The book 'Professional Cars; Ambulances, Hearses & Flower Cars' shows a singular '49 Lincoln hearse and points out that '49 was the first year since '32 that Lincoln was NOT exclusively a V-12. Prior to that, Edsel Ford was conveyed in his funeral in '43 in a '37-40 Lincoln hearse, and one built in 1930. AFTER the '49, a Lincoln hearse doesn't show up (via the book) until 1978, in response to the downsized '77 Cadillacs.

b6c1b5faea8bfd87adfae73166757705.jpg

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Posted (edited)

That's the car!  The former owner was indeed a gentleman and in 2004 when I made a trip just to his place just to see it he was very good to spend time with me and give a thorough tour of his collection after cold-calling him from the club directory.  He is who told me about the sibling hearse and limo, that they were listed for sale in the same ad, but by the time he made contact they had already been sold.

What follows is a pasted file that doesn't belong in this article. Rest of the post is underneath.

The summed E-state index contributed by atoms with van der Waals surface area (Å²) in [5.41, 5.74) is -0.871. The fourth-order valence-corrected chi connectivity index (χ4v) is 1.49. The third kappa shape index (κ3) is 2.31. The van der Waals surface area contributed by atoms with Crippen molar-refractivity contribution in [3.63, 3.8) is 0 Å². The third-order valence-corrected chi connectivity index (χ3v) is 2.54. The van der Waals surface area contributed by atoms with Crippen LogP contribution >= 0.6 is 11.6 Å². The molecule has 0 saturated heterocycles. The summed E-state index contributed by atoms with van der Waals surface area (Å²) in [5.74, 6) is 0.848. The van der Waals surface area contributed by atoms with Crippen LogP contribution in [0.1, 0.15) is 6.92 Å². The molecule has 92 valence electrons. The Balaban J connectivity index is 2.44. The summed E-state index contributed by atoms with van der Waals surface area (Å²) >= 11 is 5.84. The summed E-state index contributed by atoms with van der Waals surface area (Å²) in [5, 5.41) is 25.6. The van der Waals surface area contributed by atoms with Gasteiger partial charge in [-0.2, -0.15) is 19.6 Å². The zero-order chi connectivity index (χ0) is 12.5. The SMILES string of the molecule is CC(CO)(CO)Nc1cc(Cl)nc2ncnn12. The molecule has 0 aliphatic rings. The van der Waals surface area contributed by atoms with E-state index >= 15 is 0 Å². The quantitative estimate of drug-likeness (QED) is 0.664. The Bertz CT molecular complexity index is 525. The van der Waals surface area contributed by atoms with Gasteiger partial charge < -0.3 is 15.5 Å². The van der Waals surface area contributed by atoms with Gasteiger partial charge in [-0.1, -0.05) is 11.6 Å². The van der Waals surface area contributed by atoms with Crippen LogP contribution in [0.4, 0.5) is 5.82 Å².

Edited by W_Higgins (see edit history)

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I always enjoyed hanging out with C. Tho he was retired, he still went to the shop 6 days a week and puttered with his current projects. I met him once in the mid-late 80s, then just cold-called on him in the early '00s. We hit it off well, and yes; he had a very interesting collection. Bought a number of parts from the yard out back for my one car ('59 Buick). I really wanted to score that flower car- it was the highlight for me.